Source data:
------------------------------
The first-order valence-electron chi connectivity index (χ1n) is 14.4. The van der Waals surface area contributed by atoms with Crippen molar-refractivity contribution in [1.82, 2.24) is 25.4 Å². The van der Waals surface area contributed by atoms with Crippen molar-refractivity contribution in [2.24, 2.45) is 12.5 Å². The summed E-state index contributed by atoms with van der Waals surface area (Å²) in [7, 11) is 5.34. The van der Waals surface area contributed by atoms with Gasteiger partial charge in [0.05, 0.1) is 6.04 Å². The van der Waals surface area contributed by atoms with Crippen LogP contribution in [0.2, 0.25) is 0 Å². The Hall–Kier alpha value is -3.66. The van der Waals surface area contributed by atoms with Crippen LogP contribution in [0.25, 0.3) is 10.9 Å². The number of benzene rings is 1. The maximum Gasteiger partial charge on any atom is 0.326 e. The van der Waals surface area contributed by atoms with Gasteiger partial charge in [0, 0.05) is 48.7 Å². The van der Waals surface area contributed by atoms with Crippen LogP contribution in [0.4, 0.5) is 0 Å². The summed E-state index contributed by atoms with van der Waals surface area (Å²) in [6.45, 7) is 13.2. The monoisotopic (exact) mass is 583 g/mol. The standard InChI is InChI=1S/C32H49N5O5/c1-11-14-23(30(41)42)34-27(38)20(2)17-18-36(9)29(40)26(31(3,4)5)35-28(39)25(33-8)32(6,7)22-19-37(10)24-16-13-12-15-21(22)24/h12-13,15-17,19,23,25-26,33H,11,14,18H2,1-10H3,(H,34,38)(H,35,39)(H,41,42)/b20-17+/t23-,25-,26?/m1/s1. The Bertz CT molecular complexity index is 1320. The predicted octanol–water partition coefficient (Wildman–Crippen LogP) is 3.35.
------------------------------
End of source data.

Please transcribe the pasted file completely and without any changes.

The first-order valence-electron chi connectivity index (χ1n) is 14.4. The van der Waals surface area contributed by atoms with Crippen molar-refractivity contribution in [1.82, 2.24) is 25.4 Å². The van der Waals surface area contributed by atoms with Crippen molar-refractivity contribution in [2.24, 2.45) is 12.5 Å². The summed E-state index contributed by atoms with van der Waals surface area (Å²) in [7, 11) is 5.34. The van der Waals surface area contributed by atoms with Gasteiger partial charge in [0.05, 0.1) is 6.04 Å². The van der Waals surface area contributed by atoms with Crippen LogP contribution in [0.2, 0.25) is 0 Å². The Hall–Kier alpha value is -3.66. The van der Waals surface area contributed by atoms with Crippen LogP contribution in [0.25, 0.3) is 10.9 Å². The number of benzene rings is 1. The maximum Gasteiger partial charge on any atom is 0.326 e. The van der Waals surface area contributed by atoms with Gasteiger partial charge in [0, 0.05) is 48.7 Å². The van der Waals surface area contributed by atoms with Crippen LogP contribution in [0.4, 0.5) is 0 Å². The summed E-state index contributed by atoms with van der Waals surface area (Å²) in [6.45, 7) is 13.2. The monoisotopic (exact) mass is 583 g/mol. The standard InChI is InChI=1S/C32H49N5O5/c1-11-14-23(30(41)42)34-27(38)20(2)17-18-36(9)29(40)26(31(3,4)5)35-28(39)25(33-8)32(6,7)22-19-37(10)24-16-13-12-15-21(22)24/h12-13,15-17,19,23,25-26,33H,11,14,18H2,1-10H3,(H,34,38)(H,35,39)(H,41,42)/b20-17+/t23-,25-,26?/m1/s1. The Bertz CT molecular complexity index is 1320. The predicted octanol–water partition coefficient (Wildman–Crippen LogP) is 3.35.